Humanities&Social Sciences

BITs Research Result China's Economic Growth and Household Carbon Footprint is Published on Natures Sub-issue Nature Sustainability

  Beijing Institute of Technology, April 2nd, 2020: Research result of team of Professor Wei Yiming of Beijing Institute of Technology, titled China's Economic Growth and Household Carbon Footprint was published on Natures sub-issue Nature Sustainability in the form of Research Article on March 30th. This work is the result of the National Key R & D Project (2016YFA0602600) Research on Comprehensive Assessment Models of Economic Impacts of Climate Change led by Professor Wei Yiming, who is the corresponding author of the article, and Doctor Mi Zhifu, Ph.D. graduate of BIT, Assistant Professor at University College London is the first author of this article. Partners include Nicholas Stern, a well-known author of the Stern Report, Professor of the London School of Economics and Political Science, and several other international scholars.

  Among the 17 Sustainable Development Goals proposed by the United Nations, it is clearly stated that we should achieve no poverty, reduce inequality and mitigate climate change. And these sustainable development goals are interrelated. This article explores the role of China's economic growth on these goals and finds that the continuous growth of China's economy has not only increased the level of income of residents, but also promotes the equality of the household carbon footprint. The study calculated the carbon footprint of households in different income groups in 30 provinces in China and explored the links between mitigation in climate change, poverty eradication, and inequality reduction goals, and provides a coordinated governance mechanism to mitigate climate change and reduce inequities.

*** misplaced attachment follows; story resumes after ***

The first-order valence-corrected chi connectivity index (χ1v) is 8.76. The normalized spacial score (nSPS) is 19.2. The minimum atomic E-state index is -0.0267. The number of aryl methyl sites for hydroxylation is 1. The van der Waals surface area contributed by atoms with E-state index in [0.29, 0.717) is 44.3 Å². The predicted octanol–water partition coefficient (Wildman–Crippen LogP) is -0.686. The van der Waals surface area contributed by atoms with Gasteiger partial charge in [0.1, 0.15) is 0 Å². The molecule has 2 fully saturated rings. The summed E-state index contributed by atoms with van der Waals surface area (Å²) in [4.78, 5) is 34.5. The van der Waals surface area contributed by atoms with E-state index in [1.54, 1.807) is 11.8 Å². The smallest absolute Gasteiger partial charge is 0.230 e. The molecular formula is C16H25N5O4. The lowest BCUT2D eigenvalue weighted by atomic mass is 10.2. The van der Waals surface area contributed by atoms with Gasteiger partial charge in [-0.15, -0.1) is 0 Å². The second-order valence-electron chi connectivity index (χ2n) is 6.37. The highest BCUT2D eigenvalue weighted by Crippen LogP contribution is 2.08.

The study found that the carbon footprint of households with different incomes in China varies greatly, and the per capita carbon footprint in rich areas is higher. In 2012, based on income, the top 5% of the population contributed 17% of the country's household carbon footprint, while the bottom 50% of the population contributed only 25%. From a perspective of urban and rural areas, in 2012, the urban population accounted for 53% of the total population in 2012, while they contributed 74% of the country's household carbon footprint. There is a huge difference between urban and rural areas in household carbon footprint. The per capita carbon footprint of urban households is 2.8 tons, 2.5 times the per capita carbon footprint of rural households.

  The study also finds that China's economic growth helps promote equity in household carbon footprints. Judging from the time span, China's carbon footprint Gini coefficient (the smaller, the more equal) has dropped from 0.44 in 2007 to 0.37 in 2012. From a spatial perspective, the equity of household carbon footprints in affluent areas is higher. For example, in 2012, the per capita GDP of Tianjin, Beijing, Shanghai, and Jiangsu province is 68,000, but their Gini coefficients of carbon footprint were low, 0.19, 0.16, 0.14, and 0.18, respectively. On the contrary, the Gini coefficient of the carbon footprint of the less developed regions is higher. For example, carbon footprint Gini coefficient of Guizhou province is 0.38.

  Previously, Professor Wei Yiming's team has successively published research articles in three sub-issues of Nature, including Nature Energy, Nature Climate Change, and Nature Communications.


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Translator: News Agency of BIT

Editor: News Agency of BIT